By Dan Horn
The Cincinnati Enquirer
The legal battle over the demotion of a transsexual police sergeant four years ago will cost Cincinnati taxpayers more than $870,000.
The original total more than doubled Friday when a federal judge added $550,000 in attorney fees to the $320,000 that Police Officer Philecia Barnes - formerly Phil Barnes - won last year in U.S. District Court.
Judge Susan Dlott said the amount was justified because Barnes' lawsuit was an "extraordinary" civil rights case.
Federal civil rights laws allow attorneys to not only seek standard hourly fees, but also enhancements of those fees based on the importance and difficulty of the case. The law is designed to encourage lawyers to take on important civil rights cases, even if the money in dispute is small.
"This was no average sex discrimination case," Dlott wrote in her ruling Friday. "The novelty and difficulty of this question, combined with the immense skill requisite to conducting the case properly, merits an enhancement (of the fees)."
City Solicitor J. Rita McNeil acknowledged that Barnes' attorneys, led by Cincinnati lawyer Al Gerhardstein, are skilled and worked hard on the case. But she said additional fees are not warranted.
"I think this is inappropriate," said McNeil, who said she will appeal the decision. "It is usually a discretionary and extreme remedy to enhance the fees, and I just don't see the basis to do so."
Gerhardstein said city officials have only themselves to blame. He said if they had not discriminated against Barnes in the first place - and then fought so hard against her in court - the loss to city taxpayers would be much lower.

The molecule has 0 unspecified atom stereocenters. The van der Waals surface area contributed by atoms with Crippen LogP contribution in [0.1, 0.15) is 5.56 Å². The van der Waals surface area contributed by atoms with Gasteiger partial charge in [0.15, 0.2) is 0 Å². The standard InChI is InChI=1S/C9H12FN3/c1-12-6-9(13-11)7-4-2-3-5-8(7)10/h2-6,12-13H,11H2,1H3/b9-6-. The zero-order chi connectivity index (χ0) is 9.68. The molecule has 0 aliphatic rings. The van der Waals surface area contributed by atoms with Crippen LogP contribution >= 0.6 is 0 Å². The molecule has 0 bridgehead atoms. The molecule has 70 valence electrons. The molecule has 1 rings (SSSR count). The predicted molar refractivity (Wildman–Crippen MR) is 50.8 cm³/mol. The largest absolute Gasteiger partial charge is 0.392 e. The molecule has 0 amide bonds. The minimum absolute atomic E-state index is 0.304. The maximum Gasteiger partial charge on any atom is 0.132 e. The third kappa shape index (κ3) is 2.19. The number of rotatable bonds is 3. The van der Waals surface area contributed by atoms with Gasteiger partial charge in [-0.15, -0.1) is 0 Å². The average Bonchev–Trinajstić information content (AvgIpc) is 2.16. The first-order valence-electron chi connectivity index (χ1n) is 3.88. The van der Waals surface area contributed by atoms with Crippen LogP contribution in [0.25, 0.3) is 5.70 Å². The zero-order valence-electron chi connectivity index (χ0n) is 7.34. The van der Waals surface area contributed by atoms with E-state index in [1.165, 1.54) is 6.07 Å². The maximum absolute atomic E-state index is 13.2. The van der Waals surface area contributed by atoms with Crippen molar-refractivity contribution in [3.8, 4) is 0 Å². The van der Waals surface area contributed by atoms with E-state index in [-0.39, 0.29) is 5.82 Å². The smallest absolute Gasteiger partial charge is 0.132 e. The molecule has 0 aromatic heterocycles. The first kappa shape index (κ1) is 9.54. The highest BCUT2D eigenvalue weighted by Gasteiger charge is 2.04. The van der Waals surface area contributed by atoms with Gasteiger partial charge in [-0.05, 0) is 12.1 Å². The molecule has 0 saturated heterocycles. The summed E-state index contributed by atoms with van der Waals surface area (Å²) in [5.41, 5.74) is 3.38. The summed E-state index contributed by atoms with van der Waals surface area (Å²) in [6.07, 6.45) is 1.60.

"The city brought this fee on itself," Gerhardstein said.
Barnes' lawsuit contended her intention to change her gender was the only reason for her demotion from sergeant to patrol officer during her six-month probationary period.
City lawyers argued that Barnes' grammar, time management and paperwork were not adequate.
A jury ordered the city to reinstate her and pay her damages. Barnes could have returned to her old job as a sergeant, but decided instead to take a $140,000 payment and return as a patrol officer.
Legislation protects tracks
Miami U. raises tuition 8.5%
Parents' plea: Lock up your guns
Poll: Economy is No. 1 issue
Judge says city must pay lawyers $550,000
IN THE TRISTATE
Tax issue divides rivals in GOP's Senate contest
Bike trail gets go-ahead
Mideast politics enliven Miami
War memories for all to see on Heroes site
Retaking a neighborhood
How to get started as a patrol
Work on Deerfield Twp. housing for seniors begins
Candidate's wife finds support
Make a racket and run from danger, kids told
Reading High student dies in crash on I-71
Miami campus marks role in civil rights movement
Undercover team tracks gun sales
Haitian youth's dances help orphanages at home
Cops arrest Ch. 9 reporter; sex with minors charged
3 clash in GOP fight for House
Cops pass hat for diploma
Enjoy weekend, because March can play tricks
Hofmeister: Rybolt signal needs to let more cars pass
Faith Matters: Church programs to look deeper at season of Lent
National award recognizes firm
Sr. Beverly McGuire, was college dean
Jim Murphy started city's Irish parade
Davis, Murphy get down, dirty
Phone talk pays at NKU
Cost of service strains cities
They need stomps for romps
N. Ky. News Briefs